Your independent source for Harvard news since 1898

Your independent source for Harvard news since 1898

John Harvard's Journal

Reflecting on 35 Years of the NEA

5.1.00

Reflecting on 35 Years of the NEA

Diva Jessye Norman, D.Mus. '88, sang to honor the thirty-fifth anniversary of the National Endowment for the Arts (NEA) at the Kennedy School's ARCO Forum in February. Then NEA directors past and present reflected on the agency's role and history, and on its prospects for survival.

Moderator and New York Times columnist Frank Rich '71 introduced the panelists: current chairman Bill Ivey and his predecessors Jane Alexander (1993-1997); John Frohnmayer (1989-92); Frank Hodsoll (1981-1989); and Livingston Biddle (1977-1981). All agreed that federal investment in the arts had become, in Ivey's words, "a battleground for ideological conflicts." Several panelists pointed to Frohnmayer's experience (he was fired by former President George Bush) as an example of the NEA's vulnerability to political pressure. Since 1992, when Frohnmayer was forced out, NEA funding has dropped from a high of $176 million to $97.6 million this year. But opinions varied widely over how to cope with partisan influence.

Hodsoll, who was appointed by President Ronald Reagan, took the pragmatic view that the money funding the NEA belongs to taxpayers; thus the NEA chairman is obliged not to offend the people's elected officials. "You have to pay attention to who is in charge," he said, asserting that to be true of any human institution.

Alexander challenged Hodsoll's own handling of controversial exhibitions, noting that his deferred decisions had become Frohnmayer's responsibility. Hodsoll replied that he would have done "anything but [Robert Mapplethorpe's] XYZ [Portfolios]" (the photographs that offended many people, including Washington politicians)--and said that he would have specifically avoided that project to avoid destroying the endowment.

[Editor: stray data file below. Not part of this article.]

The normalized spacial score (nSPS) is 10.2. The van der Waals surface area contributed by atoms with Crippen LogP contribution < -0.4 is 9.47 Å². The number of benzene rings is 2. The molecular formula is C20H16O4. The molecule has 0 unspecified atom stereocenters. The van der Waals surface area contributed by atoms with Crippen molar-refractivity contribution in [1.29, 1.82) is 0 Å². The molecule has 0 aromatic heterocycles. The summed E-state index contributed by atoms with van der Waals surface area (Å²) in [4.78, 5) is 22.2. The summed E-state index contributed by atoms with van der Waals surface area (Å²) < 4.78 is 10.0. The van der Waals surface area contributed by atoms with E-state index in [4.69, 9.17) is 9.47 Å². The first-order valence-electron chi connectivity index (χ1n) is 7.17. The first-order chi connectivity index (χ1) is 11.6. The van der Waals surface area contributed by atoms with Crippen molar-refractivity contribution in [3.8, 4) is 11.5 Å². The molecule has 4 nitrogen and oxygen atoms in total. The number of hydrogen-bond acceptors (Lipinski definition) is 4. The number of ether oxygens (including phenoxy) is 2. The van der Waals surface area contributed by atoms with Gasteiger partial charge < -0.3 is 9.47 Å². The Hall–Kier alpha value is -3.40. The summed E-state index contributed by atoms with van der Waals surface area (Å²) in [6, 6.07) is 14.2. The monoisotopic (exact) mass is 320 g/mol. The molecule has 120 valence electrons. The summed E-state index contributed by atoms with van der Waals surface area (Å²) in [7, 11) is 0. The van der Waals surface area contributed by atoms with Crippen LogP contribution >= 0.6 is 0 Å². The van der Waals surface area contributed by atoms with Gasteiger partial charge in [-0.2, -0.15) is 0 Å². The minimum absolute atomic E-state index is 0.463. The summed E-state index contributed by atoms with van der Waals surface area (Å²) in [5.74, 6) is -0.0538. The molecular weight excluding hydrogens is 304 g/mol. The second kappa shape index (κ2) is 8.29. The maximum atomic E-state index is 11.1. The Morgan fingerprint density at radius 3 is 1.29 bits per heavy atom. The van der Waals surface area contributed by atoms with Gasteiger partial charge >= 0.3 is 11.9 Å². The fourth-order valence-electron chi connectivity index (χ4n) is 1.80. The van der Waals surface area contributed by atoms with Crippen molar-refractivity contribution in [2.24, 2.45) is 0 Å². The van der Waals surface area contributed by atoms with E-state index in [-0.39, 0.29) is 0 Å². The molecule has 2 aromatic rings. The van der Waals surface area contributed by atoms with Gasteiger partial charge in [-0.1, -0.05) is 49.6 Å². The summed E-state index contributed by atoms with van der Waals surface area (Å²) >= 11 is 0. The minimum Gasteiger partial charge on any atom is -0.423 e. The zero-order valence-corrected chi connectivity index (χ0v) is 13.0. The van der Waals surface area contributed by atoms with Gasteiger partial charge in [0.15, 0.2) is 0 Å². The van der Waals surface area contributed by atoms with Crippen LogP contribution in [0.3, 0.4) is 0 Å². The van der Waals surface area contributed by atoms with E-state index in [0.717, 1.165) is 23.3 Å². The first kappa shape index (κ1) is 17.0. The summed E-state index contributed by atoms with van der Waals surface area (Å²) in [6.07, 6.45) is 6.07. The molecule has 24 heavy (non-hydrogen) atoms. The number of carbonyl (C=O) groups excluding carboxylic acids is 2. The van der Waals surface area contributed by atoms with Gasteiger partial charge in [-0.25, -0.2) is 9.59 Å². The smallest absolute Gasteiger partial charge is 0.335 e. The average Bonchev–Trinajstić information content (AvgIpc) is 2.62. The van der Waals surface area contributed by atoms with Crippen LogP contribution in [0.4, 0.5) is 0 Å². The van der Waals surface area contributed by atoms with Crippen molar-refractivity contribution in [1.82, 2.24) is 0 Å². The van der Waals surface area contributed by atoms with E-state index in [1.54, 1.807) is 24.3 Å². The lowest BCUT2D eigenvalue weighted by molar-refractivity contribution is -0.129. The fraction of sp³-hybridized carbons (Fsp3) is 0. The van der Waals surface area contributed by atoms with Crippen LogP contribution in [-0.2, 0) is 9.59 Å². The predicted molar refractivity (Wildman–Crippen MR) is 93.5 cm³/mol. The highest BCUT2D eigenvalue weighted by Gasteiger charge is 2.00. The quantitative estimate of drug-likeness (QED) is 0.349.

But Frohnmayer--asserting his particular right to comment, "since I did get fired for this"--contended in reply that "offense is our birthright." Alexander lamented that Hodsoll's policy would mean the NEA would always need to look at "who is making the appropriations," and concluded, "We need better minds in government." Biddle's perspective seemed forged in a simpler era: he told how he, with the assistance of Gregory Peck (fresh from playing Abraham Lincoln in a feature film), had traded on the actor's star power and his autograph to secure a crucial vote for the NEA from a formerly hostile Republican member of Congress.

Ivey, clearly sensitive to the political realities of the new century, appeared to take the centrist view. He began the evening by saying that, even though "the role of art is instrumental," we should "not assume a moral claim of art on the public wallet." He ended by saying, "Liberals feel the NEA should take the risks and exploit the First Amendment to the fullest, and conservatives feel that is not the role for the taxpayer's dollar." When moderator Rich asked, "Are we ever going to get beyond that paradigm?" it was the feisty Frohnmayer who responded: "Government needs to step up to this issue or the NEA will always be a marginal agency." JHJ-NEA graph eps

Chart by Stephen Anderson